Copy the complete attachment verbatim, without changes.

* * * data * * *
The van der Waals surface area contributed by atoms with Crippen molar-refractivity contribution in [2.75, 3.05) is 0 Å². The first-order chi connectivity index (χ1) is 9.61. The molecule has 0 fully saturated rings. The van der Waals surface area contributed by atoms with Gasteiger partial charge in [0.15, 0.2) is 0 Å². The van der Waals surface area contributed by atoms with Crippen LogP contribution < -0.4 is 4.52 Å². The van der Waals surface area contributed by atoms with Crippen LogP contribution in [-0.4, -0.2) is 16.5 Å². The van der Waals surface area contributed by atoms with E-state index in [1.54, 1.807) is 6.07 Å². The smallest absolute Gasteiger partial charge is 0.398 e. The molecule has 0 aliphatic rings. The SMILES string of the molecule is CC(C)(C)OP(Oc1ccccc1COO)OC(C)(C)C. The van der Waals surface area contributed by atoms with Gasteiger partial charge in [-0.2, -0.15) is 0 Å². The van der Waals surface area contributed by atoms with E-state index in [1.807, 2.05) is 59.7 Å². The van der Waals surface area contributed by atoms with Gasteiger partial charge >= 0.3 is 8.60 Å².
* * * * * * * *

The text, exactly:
The van der Waals surface area contributed by atoms with Crippen molar-refractivity contribution in [2.75, 3.05) is 0 Å². The first-order chi connectivity index (χ1) is 9.61. The molecule has 0 fully saturated rings. The van der Waals surface area contributed by atoms with Gasteiger partial charge in [0.15, 0.2) is 0 Å². The van der Waals surface area contributed by atoms with Crippen LogP contribution < -0.4 is 4.52 Å². The van der Waals surface area contributed by atoms with Crippen LogP contribution in [-0.4, -0.2) is 16.5 Å². The van der Waals surface area contributed by atoms with E-state index in [1.54, 1.807) is 6.07 Å². The smallest absolute Gasteiger partial charge is 0.398 e. The molecule has 0 aliphatic rings. The SMILES string of the molecule is CC(C)(C)OP(Oc1ccccc1COO)OC(C)(C)C. The van der Waals surface area contributed by atoms with Gasteiger partial charge in [-0.2, -0.15) is 0 Å². The van der Waals surface area contributed by atoms with E-state index in [1.807, 2.05) is 59.7 Å². The van der Waals surface area contributed by atoms with Gasteiger partial charge >= 0.3 is 8.60 Å².